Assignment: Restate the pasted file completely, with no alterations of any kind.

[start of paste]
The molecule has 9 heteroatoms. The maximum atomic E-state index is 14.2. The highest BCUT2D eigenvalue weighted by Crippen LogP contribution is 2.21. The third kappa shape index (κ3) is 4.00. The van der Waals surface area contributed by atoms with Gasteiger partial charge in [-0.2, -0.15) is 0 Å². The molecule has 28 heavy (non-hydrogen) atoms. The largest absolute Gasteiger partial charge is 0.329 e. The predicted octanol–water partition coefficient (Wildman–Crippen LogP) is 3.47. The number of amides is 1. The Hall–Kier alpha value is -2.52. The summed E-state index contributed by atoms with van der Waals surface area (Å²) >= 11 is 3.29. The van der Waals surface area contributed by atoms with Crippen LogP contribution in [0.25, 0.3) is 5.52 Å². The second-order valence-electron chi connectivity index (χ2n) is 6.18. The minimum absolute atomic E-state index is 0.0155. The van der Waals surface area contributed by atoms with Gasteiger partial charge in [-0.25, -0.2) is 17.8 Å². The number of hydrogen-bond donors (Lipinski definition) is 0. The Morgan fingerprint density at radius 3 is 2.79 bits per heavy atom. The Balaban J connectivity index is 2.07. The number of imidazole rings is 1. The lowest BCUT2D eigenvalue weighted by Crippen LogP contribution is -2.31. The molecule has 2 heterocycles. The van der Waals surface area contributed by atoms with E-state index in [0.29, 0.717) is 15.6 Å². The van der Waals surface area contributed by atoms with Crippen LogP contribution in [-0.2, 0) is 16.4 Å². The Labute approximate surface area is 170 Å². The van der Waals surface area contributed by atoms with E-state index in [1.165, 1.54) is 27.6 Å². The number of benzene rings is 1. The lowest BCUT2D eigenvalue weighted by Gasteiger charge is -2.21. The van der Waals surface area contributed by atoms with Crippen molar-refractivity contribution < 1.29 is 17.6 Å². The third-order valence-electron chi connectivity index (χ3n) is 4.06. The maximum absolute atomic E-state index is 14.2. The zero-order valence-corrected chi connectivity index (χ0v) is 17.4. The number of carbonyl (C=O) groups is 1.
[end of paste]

The molecule has 9 heteroatoms. The maximum atomic E-state index is 14.2. The highest BCUT2D eigenvalue weighted by Crippen LogP contribution is 2.21. The third kappa shape index (κ3) is 4.00. The van der Waals surface area contributed by atoms with Gasteiger partial charge in [-0.2, -0.15) is 0 Å². The molecule has 28 heavy (non-hydrogen) atoms. The largest absolute Gasteiger partial charge is 0.329 e. The predicted octanol–water partition coefficient (Wildman–Crippen LogP) is 3.47. The number of amides is 1. The Hall–Kier alpha value is -2.52. The summed E-state index contributed by atoms with van der Waals surface area (Å²) >= 11 is 3.29. The van der Waals surface area contributed by atoms with Crippen LogP contribution in [0.25, 0.3) is 5.52 Å². The second-order valence-electron chi connectivity index (χ2n) is 6.18. The minimum absolute atomic E-state index is 0.0155. The van der Waals surface area contributed by atoms with Gasteiger partial charge in [-0.25, -0.2) is 17.8 Å². The number of hydrogen-bond donors (Lipinski definition) is 0. The Morgan fingerprint density at radius 3 is 2.79 bits per heavy atom. The Balaban J connectivity index is 2.07. The number of imidazole rings is 1. The lowest BCUT2D eigenvalue weighted by Crippen LogP contribution is -2.31. The molecule has 2 heterocycles. The van der Waals surface area contributed by atoms with E-state index in [0.29, 0.717) is 15.6 Å². The van der Waals surface area contributed by atoms with Crippen LogP contribution in [-0.2, 0) is 16.4 Å². The Labute approximate surface area is 170 Å². The van der Waals surface area contributed by atoms with E-state index in [1.165, 1.54) is 27.6 Å². The number of benzene rings is 1. The lowest BCUT2D eigenvalue weighted by Gasteiger charge is -2.21. The van der Waals surface area contributed by atoms with Crippen molar-refractivity contribution < 1.29 is 17.6 Å². The third-order valence-electron chi connectivity index (χ3n) is 4.06. The maximum absolute atomic E-state index is 14.2. The zero-order valence-corrected chi connectivity index (χ0v) is 17.4. The number of carbonyl (C=O) groups is 1.